Follow through or Fail.
Creativity is dreamy.
Getting paid to generate ideas is a novel concept. But someone has to execute on those ideas, otherwise they are intangible and ineffective and largely useless.
There is room for all types of people in this world — the engineers, the project managers, the task-achievers and the idea generators.
Entrepreneurs largely fall into the latter category.
It’s wonderful and innovative and exciting to live and play in a world full of entrepreneurial idea generators, until it’s not. Because in a show run by one person who has no follow through, the outcome is inevitably frustrating.
Usually when you think of follow through in the entrepreneurial world, you think of starting a project and finishing it. This is entrepreneurship 101. If you sell something, you have to deliver. If you have a business idea, you have to bring it to fruition, otherwise it’s just an idea — not a business.
Follow through is vital for the survival and success of your business and not just when it comes to your projects. It’s come to my attention that the idea-generating entrepreneur archetype doesn’t just struggle to bring his or her ideas to fruition, we also struggle to do what we say we are going to do.
We get excited and we oversell.
We get enchanted and we over commit.
We get distracted and we fail.
In the mess that we create, we think that we are only hurting ourselves. When we are in the midst of unfinished projects, unanswered emails and unfiled paperwork, we can’t come up for air long enough to see the effects of the chaos on everyone else involved.
Our clients suffer.
They’ve paid for a product or service and they have expectations on how that’s going to be delivered. Service-based entrepreneurs are the biggest offenders of failing to follow through. What our clients are actually receiving in exchange for their dollars can often be a little vague, so once we deliver a coaching session or a VIP day, we bid our clients farewell and that’s the end of it.
An entrepreneur who follows through sends a recap. An entrepreneur who follows through follows up a days or a few weeks later. An entrepreneur who follows through acknowledges that the service performed is the beginning of a relationship, not the end of it.
Our vendors suffer.
As a service-based entrepreneur who works with other entrepreneurs, I am so often on the suffering end of the relationship. If I got paid double for every client who verbally committed and then disappeared off the face of the earth, I’d be retired. If I got a bonus for every 10th client whose payment bounced, I’d be driving a brand new card and I’d upgrade my health insurance plan.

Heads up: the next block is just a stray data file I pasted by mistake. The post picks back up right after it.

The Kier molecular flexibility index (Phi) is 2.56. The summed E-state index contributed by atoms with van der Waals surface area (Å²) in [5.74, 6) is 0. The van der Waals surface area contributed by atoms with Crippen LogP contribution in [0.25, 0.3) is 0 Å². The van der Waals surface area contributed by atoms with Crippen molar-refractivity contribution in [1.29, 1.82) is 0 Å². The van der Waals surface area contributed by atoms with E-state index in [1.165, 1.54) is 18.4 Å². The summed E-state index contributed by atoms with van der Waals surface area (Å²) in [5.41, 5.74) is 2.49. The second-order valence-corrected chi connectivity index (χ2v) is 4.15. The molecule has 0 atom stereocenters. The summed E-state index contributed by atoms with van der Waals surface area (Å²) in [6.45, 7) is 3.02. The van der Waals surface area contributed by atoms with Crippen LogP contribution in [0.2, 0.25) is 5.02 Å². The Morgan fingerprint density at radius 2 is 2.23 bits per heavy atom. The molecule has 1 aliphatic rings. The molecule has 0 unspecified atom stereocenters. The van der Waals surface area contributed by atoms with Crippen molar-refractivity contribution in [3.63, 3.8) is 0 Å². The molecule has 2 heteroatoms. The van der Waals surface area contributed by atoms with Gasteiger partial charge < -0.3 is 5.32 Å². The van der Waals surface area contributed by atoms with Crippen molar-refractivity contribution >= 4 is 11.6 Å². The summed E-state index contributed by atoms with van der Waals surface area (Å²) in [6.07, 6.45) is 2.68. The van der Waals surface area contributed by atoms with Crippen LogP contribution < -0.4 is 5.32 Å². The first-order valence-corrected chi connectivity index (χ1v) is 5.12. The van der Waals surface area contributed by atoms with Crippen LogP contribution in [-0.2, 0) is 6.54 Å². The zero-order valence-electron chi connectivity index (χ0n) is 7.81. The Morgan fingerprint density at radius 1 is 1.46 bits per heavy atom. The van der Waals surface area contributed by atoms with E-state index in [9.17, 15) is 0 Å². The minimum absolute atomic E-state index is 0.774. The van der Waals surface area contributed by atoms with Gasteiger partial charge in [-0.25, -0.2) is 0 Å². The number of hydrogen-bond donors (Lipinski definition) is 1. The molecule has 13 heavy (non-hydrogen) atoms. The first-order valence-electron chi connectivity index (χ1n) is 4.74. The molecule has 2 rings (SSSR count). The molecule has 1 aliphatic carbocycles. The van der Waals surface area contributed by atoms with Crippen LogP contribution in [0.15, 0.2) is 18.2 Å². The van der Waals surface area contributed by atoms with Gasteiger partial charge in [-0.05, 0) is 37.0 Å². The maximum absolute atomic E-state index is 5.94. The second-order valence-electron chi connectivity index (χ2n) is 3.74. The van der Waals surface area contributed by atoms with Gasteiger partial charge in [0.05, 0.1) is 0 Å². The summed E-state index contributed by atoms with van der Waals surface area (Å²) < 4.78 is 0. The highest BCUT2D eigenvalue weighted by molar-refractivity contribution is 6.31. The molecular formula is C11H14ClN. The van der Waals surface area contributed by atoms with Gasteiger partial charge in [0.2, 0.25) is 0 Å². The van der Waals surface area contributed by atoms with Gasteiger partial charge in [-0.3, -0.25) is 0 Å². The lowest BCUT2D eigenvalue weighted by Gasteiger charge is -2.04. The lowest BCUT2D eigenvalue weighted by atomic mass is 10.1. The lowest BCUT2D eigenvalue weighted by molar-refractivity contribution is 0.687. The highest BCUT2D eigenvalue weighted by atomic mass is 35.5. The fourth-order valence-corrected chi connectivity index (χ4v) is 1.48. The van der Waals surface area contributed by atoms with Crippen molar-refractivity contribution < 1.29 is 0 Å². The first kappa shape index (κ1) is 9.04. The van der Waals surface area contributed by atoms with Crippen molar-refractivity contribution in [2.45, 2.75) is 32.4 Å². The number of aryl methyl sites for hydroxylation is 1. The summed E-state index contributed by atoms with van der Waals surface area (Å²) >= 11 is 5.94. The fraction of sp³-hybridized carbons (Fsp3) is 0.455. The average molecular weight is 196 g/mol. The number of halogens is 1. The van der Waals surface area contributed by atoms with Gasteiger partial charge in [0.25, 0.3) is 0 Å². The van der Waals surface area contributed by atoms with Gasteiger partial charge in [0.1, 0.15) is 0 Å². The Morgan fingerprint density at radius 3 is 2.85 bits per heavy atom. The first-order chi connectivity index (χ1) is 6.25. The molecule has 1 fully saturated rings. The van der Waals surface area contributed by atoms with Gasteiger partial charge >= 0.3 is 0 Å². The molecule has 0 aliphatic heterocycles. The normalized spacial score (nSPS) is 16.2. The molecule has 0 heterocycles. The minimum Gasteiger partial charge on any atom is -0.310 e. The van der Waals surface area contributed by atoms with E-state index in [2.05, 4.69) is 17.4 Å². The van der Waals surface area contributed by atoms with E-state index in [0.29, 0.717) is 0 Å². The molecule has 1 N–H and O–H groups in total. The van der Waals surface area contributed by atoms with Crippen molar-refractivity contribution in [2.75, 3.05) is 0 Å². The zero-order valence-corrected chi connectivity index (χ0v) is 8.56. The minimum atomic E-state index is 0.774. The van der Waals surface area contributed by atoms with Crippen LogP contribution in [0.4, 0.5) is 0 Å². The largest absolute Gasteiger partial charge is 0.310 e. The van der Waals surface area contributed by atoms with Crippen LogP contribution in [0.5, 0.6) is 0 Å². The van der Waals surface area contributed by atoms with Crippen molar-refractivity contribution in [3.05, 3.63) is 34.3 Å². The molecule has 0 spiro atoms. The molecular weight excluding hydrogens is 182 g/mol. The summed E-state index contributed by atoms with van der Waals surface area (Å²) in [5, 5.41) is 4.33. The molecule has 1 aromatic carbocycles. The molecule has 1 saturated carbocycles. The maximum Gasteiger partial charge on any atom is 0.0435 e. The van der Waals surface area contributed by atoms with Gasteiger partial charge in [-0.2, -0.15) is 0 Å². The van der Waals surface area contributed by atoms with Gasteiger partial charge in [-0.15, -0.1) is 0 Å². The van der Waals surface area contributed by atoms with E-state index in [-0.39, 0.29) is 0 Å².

When you commit to pay someone for their services, you’re committing to more than just receiving their services, you’re committing to pay for the time that they save in their calendar for you. You’re a contributor to their livelihood just as much as they are a contributor to your success.
An entrepreneur who follows through signs contracts and pays promptly. If anything gets in the way of that, an entrepreneur who follows through communicates that message.
Our employees suffer.
As small business owners people choose to work with us because of what we stand for. They choose to work for us because they appreciate that we have a passion and a cause. They also choose to work for us because they are probably not interested in working for themselves. They don’t want the chaos, the instability or the responsibility that comes with being self-employed, so they choose not to be self-employed. They’ve chosen to work for you with the expectation that you will set expectations.
Your responsibility to your business is an all inclusive responsibility for everything in it, especially that people that keep the metaphorical trains running on time.
An entrepreneur who follows through assigns projects and ensures that everyone on board is clear on how to move forward. An entrepreneur who follows through follows up with employees. An entrepreneur who follows through understands that no one is ever going love their business as much as they do, but they do the best they can to create a culture that’s united for the cause.
Laura Diaz is the CEO and Senior Strategist at Kiss Me Creative where they make client love all day long. Her super powers are efficiency, follow through and creativity based on sound logic. She enjoys long sips of coffee and short lines at Starbucks.